Testimony on Reforming Medicaid
Submitted to the NY State Medicaid Redesign Team
Mr. Jason Helgerson
Executive Director, Medicaid Redesign Team
New York State Department of Health
Empire State Plaza
Albany, NY 12237
Dear Mr. Helgerson:
I am writing to share with you and the members of the Medicaid Redesign Team the recommendations of the Citizens Budget Commission for achieving substantial savings in the New York State Medicaid program. The Team is seeking recommendations for the fiscal year 2011‐12 budget and for longer‐ term redesign of the program; our ideas relate to both time frames.
The Commission has been concerned with the high and rapidly growing cost of New York’s Medicaid program for several years. Our analytic work on this issue, available at the website www.cbcny.org, includes these reports:
- Confronting the Tradeoffs in Medicaid Cost Containment, issued in 2004, was updated and enhanced in 2006 as Medicaid in New York: Why is New York’s Program the Most Expensive in the Nation and What to Do About It. These reports identified more than $5.8 billion in potential annual savings.
- Paying More, But Not Getting Better Care: The Case for a New Payment System for Nursing Homes in New York’s Medicaid Program, issued in 2008, recommended annual savings of about $1.2 billion by eliminating inefficiencies and inequities in the current payment system.
- No Easy Solution: Effective Medicaid Cost Control Must Focus on the Elderly and Disabled was released in November 2010, based on an analysis prepared by the Lewin Group. It focuses on the need to better manage the long‐term care services required by the elderly and disabled, who account for nearly three‐quarters of all Medicaid spending.
The common themes in the Commission’s analyses are that savings can be achieved without denying needed care to low income New Yorkers through three strategies: (1) reducing non‐competitive rates paid to institutional providers, notably hospitals and nursing homes; (2) rationalizing utilization of services, notably reducing unnecessary hospitalizations through managed care and reducing the unusually high average hours of personal care provided to many enrollees; (3) tightening eligibility rules and practices to curb the misuse of Medicaid by middle and higher income families for long‐term care.
In recent years some progress has been made in implementing these strategies. The increase in hospital and nursing home rates has been slowed by lowering the trend factors used to adjust these rates annually, and a new regional payment system has been authorized, but not yet implemented, for nursing homes. Mandatory managed care has been extended to some groups of Medicaid beneficiaries, and managed care enrollment statewide has increased to 66 percent. Legislation authorizing statewide administration of eligibility and other functions was passed, and a plan is being developed for state assumption of long‐term care eligibility determination.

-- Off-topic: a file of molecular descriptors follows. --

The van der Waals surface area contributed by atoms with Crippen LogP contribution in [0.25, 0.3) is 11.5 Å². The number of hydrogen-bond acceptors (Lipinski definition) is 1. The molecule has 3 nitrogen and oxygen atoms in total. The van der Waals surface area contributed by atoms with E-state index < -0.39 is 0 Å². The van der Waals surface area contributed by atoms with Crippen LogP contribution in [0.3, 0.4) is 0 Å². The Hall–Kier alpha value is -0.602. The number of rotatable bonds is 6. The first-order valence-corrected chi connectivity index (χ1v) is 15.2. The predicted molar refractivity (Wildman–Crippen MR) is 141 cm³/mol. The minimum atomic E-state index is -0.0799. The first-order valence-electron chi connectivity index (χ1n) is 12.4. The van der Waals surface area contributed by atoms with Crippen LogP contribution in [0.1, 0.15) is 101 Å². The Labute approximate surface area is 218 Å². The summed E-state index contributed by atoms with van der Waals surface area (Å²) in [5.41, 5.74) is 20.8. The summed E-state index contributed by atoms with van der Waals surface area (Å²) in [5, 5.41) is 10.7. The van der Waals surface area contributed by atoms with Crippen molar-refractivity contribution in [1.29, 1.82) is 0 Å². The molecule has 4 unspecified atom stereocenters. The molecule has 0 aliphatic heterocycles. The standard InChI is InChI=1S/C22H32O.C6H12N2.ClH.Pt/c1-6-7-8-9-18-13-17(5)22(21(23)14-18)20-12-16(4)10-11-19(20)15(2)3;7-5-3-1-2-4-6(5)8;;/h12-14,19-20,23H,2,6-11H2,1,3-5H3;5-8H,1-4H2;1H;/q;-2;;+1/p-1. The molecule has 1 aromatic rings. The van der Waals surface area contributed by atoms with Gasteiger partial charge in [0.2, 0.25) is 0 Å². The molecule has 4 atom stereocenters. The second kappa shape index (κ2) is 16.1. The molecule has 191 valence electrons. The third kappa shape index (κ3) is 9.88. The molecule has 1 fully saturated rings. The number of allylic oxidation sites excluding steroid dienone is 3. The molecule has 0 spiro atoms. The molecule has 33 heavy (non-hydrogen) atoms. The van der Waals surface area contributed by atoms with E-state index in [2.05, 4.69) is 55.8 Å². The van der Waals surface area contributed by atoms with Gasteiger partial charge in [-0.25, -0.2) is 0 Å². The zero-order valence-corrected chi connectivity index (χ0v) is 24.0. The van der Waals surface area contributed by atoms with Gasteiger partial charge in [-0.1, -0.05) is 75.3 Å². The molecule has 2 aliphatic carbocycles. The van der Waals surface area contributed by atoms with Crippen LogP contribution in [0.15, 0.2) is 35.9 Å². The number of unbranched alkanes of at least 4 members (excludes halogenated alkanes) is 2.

The Redesign Team should seek to accelerate and expand efforts to pursue these strategies. The most immediate step is to adjust nursing home payments to bring them more in line with national norms. In 2008 New York’s nursing home rates were 21 percent higher than the national average, even after adjusting for higher costs of living in the New York area. A new regional pricing method to redistribute, but not reduce the level of, nursing home payments will take effect on July 1. This effort should be paired with a significant rate reduction, with some of the savings used to increase nursing staff levels to meet federal guidelines and to fund the quality outcomes bonus pool.
The State should move more quickly to takeover Medicaid administration from counties and New York City. A priority should be creating more uniform and tougher rules and practices for determining long‐term care eligibility, particularly with respect to “spousal refusal” and transfer of assets.
New York can reduce the number of personal care hours provided to enrollees by reforming authorization procedures. In 2008 personal care expenditures were more than $2.3 billion, and a report from the United Hospital Fund estimates that 83 percent of all personal care expenditures occur in New York City. The high spending in the city is driven by a higher average number of approved hours of care, not by higher rates for personal care attendants, which are competitive with rates in the rest of the state. According to the Fund, more than half of the recipients in the city received 49 or more hours of personal care per week. State actions can and should promptly improve administrative practices with respect to the authorization of home care hours.
Finally, the New York State Department of Health should immediately begin coordinating with the federal government to create a mandatory managed care option for “dual eligibles” (those eligible for Medicare and Medicaid) that would cover acute and long term care. Federal rules have been an obstacle to implementing a more cost‐effective, managed care regime for this high‐cost population. The national health care reform passed in 2010 allows states greater flexibility to move towards a comprehensive managed care option, and the sooner New York pursues this opportunity the sooner we can achieve meaningful savings.
Thank you for considering our recommendations. I and other members of the staff would be pleased to meet with you to discuss these and other ideas for cutting costs in the Medicaid program.